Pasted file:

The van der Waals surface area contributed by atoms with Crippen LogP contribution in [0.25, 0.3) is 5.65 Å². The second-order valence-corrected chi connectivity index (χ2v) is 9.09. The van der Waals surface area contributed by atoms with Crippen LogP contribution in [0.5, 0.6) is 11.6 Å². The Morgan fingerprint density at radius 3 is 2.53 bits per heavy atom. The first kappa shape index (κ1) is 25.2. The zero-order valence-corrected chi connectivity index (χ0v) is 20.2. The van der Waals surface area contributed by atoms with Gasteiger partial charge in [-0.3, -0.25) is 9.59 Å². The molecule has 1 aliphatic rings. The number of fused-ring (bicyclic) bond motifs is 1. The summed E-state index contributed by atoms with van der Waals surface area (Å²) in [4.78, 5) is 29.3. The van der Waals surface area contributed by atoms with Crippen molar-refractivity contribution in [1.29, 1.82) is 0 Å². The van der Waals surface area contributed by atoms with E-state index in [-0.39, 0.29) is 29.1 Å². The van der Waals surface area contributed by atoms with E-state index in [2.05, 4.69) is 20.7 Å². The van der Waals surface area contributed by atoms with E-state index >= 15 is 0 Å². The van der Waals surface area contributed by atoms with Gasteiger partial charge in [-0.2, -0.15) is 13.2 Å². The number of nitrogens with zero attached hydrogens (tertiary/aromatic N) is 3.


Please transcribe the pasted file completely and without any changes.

The van der Waals surface area contributed by atoms with Crippen LogP contribution in [0.25, 0.3) is 5.65 Å². The second-order valence-corrected chi connectivity index (χ2v) is 9.09. The van der Waals surface area contributed by atoms with Crippen LogP contribution in [0.5, 0.6) is 11.6 Å². The Morgan fingerprint density at radius 3 is 2.53 bits per heavy atom. The first kappa shape index (κ1) is 25.2. The zero-order valence-corrected chi connectivity index (χ0v) is 20.2. The van der Waals surface area contributed by atoms with Gasteiger partial charge in [-0.3, -0.25) is 9.59 Å². The molecule has 1 aliphatic rings. The number of fused-ring (bicyclic) bond motifs is 1. The summed E-state index contributed by atoms with van der Waals surface area (Å²) in [4.78, 5) is 29.3. The van der Waals surface area contributed by atoms with Crippen molar-refractivity contribution in [1.29, 1.82) is 0 Å². The van der Waals surface area contributed by atoms with E-state index in [-0.39, 0.29) is 29.1 Å². The van der Waals surface area contributed by atoms with E-state index in [2.05, 4.69) is 20.7 Å². The van der Waals surface area contributed by atoms with E-state index >= 15 is 0 Å². The van der Waals surface area contributed by atoms with Gasteiger partial charge in [-0.2, -0.15) is 13.2 Å². The number of nitrogens with zero attached hydrogens (tertiary/aromatic N) is 3.